Women left behind in Ningxia village rise from poverty through handicrafts
In 2014, more than 5,000 people moved to Guangrong village from Xiji County in Ningxia Hui Autonomous Region because of severe water shortages in their area. But while the government-sponsored relocation to another village, Guangrong, offered them better living conditions and better educational facilities too, it created a new issue. Women left behind lost their only viable source of income.
Parents from rural communities often have to leave their children, and migrate to another city in order to earn more money to keep their family going. In Xiji County, mothers who stayed on to look after their kids could earn money by farming or raising cattle. But that's not possible in Guangrong village – while men go out to work, some 400 of the women in Guangrong can't go any farther from their village to work because of they must look after their children.
But this is a story with a happy ending.
We met with Qiao Xue, who holds the title of Inheritor of Intangible Cultural Heritage because of her mastery of leather handicraft. As the new residents of Guangrong were arriving, her business was starting to take off.
Orders for her handicraft were starting to come in from other cities and even from overseas. So she needed help, and the Women's Federation of Yinchuan suggested she work with the mothers who needed household work. "Why don't I get those left-behind villagers near me to do it?" Qiao said, "instead of letting co-packers to subcontract my orders? She has two children herself, and felt strongly that she wouldn't want any of her offspring to be a left-behind child."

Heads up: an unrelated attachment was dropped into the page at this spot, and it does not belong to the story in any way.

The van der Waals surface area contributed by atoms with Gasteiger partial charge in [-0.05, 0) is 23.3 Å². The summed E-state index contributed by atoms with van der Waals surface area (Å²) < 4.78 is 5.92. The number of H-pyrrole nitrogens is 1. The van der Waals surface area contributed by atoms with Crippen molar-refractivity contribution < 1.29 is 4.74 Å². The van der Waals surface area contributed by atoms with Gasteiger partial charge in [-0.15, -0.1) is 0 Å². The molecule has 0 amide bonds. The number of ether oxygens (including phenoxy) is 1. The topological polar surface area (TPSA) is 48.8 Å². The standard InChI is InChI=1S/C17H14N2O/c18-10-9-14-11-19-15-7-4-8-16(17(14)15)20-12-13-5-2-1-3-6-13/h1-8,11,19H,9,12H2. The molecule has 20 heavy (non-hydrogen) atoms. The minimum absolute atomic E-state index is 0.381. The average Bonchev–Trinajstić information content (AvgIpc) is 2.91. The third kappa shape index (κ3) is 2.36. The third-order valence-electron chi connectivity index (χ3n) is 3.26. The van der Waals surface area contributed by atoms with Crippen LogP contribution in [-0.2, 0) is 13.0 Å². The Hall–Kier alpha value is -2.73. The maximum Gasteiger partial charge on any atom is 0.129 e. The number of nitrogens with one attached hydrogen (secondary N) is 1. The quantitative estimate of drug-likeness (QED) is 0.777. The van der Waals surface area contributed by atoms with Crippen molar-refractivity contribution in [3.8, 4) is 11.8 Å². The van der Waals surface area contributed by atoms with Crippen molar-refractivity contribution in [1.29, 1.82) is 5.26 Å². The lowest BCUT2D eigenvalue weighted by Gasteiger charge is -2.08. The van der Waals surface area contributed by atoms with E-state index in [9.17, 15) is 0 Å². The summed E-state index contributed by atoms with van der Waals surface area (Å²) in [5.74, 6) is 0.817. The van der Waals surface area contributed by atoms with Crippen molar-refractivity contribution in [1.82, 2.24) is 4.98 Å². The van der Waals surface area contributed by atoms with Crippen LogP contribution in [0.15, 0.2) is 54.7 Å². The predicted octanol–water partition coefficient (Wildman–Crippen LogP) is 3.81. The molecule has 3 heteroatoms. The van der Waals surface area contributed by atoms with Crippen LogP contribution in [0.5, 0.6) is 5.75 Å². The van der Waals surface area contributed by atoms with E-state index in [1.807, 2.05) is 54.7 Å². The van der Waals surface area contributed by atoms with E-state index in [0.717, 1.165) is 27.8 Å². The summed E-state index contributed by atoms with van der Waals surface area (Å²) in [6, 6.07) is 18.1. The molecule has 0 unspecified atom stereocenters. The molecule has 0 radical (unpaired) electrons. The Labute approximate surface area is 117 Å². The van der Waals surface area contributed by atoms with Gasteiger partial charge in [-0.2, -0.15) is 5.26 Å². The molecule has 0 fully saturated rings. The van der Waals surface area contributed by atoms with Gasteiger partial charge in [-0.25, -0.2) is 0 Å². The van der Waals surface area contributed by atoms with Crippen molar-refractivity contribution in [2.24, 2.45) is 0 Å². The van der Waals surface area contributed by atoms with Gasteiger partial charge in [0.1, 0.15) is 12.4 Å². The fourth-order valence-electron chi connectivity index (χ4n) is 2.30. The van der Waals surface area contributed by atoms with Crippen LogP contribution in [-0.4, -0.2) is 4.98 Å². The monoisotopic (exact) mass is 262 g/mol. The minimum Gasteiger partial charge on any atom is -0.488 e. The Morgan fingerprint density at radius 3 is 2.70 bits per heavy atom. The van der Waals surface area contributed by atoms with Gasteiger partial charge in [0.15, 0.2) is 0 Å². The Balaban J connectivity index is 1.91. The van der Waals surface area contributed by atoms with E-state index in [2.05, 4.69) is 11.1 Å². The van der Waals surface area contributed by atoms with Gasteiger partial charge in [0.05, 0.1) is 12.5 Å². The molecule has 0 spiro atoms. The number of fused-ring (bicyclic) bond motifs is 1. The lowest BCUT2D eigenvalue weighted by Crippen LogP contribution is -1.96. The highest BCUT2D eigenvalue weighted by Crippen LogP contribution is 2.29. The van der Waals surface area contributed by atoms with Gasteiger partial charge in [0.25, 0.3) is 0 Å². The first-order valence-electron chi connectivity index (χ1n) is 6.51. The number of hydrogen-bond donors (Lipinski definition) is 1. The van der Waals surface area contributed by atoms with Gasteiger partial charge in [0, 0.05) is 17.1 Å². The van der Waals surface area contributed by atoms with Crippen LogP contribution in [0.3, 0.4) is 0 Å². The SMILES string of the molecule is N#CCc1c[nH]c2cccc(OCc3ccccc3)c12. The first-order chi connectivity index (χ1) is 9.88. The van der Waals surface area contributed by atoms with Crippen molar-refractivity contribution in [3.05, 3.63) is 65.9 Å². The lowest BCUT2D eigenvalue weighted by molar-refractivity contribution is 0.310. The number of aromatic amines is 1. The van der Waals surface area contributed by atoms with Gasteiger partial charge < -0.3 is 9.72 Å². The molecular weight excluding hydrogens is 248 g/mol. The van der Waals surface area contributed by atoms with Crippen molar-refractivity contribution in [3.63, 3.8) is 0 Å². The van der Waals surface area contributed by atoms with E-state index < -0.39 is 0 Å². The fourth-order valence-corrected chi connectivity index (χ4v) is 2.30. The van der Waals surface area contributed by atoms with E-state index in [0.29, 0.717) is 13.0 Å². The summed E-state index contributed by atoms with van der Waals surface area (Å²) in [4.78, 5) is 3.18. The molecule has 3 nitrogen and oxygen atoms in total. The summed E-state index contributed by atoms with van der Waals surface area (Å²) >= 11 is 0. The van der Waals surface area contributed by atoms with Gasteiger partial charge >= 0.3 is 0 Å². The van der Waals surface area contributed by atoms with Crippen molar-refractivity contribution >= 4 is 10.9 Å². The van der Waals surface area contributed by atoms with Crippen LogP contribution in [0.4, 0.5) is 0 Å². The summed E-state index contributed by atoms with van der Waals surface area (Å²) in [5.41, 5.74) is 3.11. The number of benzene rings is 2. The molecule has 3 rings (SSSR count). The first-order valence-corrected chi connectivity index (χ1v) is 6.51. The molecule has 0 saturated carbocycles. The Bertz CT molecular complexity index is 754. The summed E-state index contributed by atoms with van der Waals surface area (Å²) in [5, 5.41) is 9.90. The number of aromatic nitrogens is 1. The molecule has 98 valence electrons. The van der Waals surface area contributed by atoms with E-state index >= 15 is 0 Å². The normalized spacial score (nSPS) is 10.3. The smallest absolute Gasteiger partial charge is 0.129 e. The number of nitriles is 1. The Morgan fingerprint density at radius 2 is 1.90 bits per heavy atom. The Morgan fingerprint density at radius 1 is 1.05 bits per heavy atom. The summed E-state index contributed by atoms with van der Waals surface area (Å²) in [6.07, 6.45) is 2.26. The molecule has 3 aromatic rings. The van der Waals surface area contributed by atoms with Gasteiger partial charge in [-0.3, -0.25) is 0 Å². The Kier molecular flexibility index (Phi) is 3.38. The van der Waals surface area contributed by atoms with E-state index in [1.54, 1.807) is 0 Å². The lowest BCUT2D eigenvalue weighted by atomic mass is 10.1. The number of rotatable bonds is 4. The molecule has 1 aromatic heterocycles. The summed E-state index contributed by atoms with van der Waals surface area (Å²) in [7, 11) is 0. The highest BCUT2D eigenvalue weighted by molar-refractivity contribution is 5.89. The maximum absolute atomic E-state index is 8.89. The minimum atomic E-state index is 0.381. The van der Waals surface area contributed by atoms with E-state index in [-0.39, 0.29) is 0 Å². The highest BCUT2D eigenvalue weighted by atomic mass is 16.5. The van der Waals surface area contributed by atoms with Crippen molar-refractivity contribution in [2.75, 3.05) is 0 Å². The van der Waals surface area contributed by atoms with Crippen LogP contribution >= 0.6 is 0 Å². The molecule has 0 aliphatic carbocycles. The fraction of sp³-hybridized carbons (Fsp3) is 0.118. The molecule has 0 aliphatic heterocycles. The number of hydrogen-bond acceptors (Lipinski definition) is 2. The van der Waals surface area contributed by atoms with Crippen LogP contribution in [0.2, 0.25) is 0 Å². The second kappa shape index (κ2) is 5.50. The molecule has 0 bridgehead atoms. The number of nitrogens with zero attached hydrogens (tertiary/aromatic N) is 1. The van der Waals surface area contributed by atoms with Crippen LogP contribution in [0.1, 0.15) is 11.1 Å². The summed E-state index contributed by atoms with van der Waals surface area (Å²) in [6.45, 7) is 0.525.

They also pitched in, and Qiao got a subsidized loan of 60,000 yuan to initiate the project in Guangrong. And so she started a project that would put the chance of a more prosperous future into the hands of many women in the village.
For just under a year, Qiao has been teaching the women the theory and practice of the leather bags of which she is a master, or something easier such as cotton shoes and insoles.
And when her trainees qualify, they get signed contracts for production orders. The best part of it is that this production can be done at home, so mothers can work while looking after family, being there for their children without worrying about a source of income.
Since the project started, it has created work for more than 150 villagers and given them an income ranging from hundreds to as much as 2,000 yuan per month. One mother told us proudly, "This year, I paid all of my family's living costs myself."
Qiao sees it as a win-win scenario. "It is not only me helping them, we are helping each other," she said.
And there is the promise of more happy families to come: Qiao is going to cooperate with the Women's Federation of Yinchuan to start a new workshop in Xinrong, the second largest relocation village in Helan county in Ningxia. So this Inheritor of Cultural Heritage will be helping even more families inherit a better future.